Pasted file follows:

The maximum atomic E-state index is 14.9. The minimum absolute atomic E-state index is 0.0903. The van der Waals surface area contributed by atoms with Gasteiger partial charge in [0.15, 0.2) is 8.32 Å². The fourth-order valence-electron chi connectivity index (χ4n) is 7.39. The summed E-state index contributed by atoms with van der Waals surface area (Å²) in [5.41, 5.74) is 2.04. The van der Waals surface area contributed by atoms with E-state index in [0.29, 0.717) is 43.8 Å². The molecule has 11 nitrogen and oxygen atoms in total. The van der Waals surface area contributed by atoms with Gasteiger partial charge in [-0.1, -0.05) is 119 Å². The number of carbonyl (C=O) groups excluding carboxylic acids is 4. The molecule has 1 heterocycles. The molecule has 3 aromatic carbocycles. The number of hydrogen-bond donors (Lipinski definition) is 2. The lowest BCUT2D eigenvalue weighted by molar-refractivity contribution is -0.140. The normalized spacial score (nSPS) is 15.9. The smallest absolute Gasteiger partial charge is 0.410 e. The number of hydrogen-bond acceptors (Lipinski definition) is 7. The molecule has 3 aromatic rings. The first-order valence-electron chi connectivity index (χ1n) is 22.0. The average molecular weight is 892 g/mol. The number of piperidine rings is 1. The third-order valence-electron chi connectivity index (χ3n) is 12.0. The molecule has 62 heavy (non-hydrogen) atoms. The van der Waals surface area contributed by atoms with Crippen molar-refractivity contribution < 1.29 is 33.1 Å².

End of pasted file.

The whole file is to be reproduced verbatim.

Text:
The maximum atomic E-state index is 14.9. The minimum absolute atomic E-state index is 0.0903. The van der Waals surface area contributed by atoms with Gasteiger partial charge in [0.15, 0.2) is 8.32 Å². The fourth-order valence-electron chi connectivity index (χ4n) is 7.39. The summed E-state index contributed by atoms with van der Waals surface area (Å²) in [5.41, 5.74) is 2.04. The van der Waals surface area contributed by atoms with E-state index in [0.29, 0.717) is 43.8 Å². The molecule has 11 nitrogen and oxygen atoms in total. The van der Waals surface area contributed by atoms with Gasteiger partial charge in [-0.1, -0.05) is 119 Å². The number of carbonyl (C=O) groups excluding carboxylic acids is 4. The molecule has 1 heterocycles. The molecule has 3 aromatic carbocycles. The number of hydrogen-bond donors (Lipinski definition) is 2. The lowest BCUT2D eigenvalue weighted by molar-refractivity contribution is -0.140. The normalized spacial score (nSPS) is 15.9. The smallest absolute Gasteiger partial charge is 0.410 e. The number of hydrogen-bond acceptors (Lipinski definition) is 7. The molecule has 3 aromatic rings. The first-order valence-electron chi connectivity index (χ1n) is 22.0. The average molecular weight is 892 g/mol. The number of piperidine rings is 1. The third-order valence-electron chi connectivity index (χ3n) is 12.0. The molecule has 62 heavy (non-hydrogen) atoms. The van der Waals surface area contributed by atoms with Crippen molar-refractivity contribution < 1.29 is 33.1 Å².